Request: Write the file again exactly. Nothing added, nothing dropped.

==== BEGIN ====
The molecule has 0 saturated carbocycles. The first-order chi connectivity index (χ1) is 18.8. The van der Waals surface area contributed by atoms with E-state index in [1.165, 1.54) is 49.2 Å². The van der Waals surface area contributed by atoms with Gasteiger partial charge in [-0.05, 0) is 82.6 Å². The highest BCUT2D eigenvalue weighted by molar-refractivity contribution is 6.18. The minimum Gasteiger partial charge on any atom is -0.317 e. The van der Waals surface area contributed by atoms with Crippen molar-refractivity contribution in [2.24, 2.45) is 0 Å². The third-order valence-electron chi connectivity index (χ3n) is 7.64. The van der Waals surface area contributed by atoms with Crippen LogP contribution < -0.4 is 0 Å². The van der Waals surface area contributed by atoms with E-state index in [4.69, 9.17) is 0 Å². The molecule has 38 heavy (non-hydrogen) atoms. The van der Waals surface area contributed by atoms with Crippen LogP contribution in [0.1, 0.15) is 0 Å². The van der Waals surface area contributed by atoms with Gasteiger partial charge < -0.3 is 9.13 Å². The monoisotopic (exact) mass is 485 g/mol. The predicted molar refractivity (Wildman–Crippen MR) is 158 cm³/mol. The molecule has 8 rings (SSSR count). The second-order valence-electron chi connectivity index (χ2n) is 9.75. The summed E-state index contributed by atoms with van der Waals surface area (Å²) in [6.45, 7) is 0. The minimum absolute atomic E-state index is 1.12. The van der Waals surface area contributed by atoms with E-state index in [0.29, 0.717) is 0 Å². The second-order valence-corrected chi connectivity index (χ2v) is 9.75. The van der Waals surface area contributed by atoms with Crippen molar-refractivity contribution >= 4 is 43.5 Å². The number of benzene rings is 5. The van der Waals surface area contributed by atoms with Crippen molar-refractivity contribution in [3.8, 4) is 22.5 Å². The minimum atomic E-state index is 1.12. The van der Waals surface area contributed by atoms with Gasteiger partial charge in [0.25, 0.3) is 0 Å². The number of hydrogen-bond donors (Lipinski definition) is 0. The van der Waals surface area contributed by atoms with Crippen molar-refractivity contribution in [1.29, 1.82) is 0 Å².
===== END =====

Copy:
The molecule has 0 saturated carbocycles. The first-order chi connectivity index (χ1) is 18.8. The van der Waals surface area contributed by atoms with E-state index in [1.165, 1.54) is 49.2 Å². The van der Waals surface area contributed by atoms with Gasteiger partial charge in [-0.05, 0) is 82.6 Å². The highest BCUT2D eigenvalue weighted by molar-refractivity contribution is 6.18. The minimum Gasteiger partial charge on any atom is -0.317 e. The van der Waals surface area contributed by atoms with Crippen molar-refractivity contribution in [2.24, 2.45) is 0 Å². The third-order valence-electron chi connectivity index (χ3n) is 7.64. The van der Waals surface area contributed by atoms with Crippen LogP contribution < -0.4 is 0 Å². The van der Waals surface area contributed by atoms with E-state index in [4.69, 9.17) is 0 Å². The molecule has 38 heavy (non-hydrogen) atoms. The van der Waals surface area contributed by atoms with Crippen LogP contribution in [0.1, 0.15) is 0 Å². The van der Waals surface area contributed by atoms with Gasteiger partial charge < -0.3 is 9.13 Å². The monoisotopic (exact) mass is 485 g/mol. The predicted molar refractivity (Wildman–Crippen MR) is 158 cm³/mol. The molecule has 8 rings (SSSR count). The second-order valence-electron chi connectivity index (χ2n) is 9.75. The summed E-state index contributed by atoms with van der Waals surface area (Å²) in [6.45, 7) is 0. The minimum absolute atomic E-state index is 1.12. The van der Waals surface area contributed by atoms with E-state index in [0.29, 0.717) is 0 Å². The second-order valence-corrected chi connectivity index (χ2v) is 9.75. The van der Waals surface area contributed by atoms with Crippen molar-refractivity contribution >= 4 is 43.5 Å². The number of benzene rings is 5. The van der Waals surface area contributed by atoms with Crippen molar-refractivity contribution in [3.8, 4) is 22.5 Å². The minimum atomic E-state index is 1.12. The van der Waals surface area contributed by atoms with Gasteiger partial charge in [0.25, 0.3) is 0 Å². The number of hydrogen-bond donors (Lipinski definition) is 0. The van der Waals surface area contributed by atoms with Crippen molar-refractivity contribution in [1.29, 1.82) is 0 Å².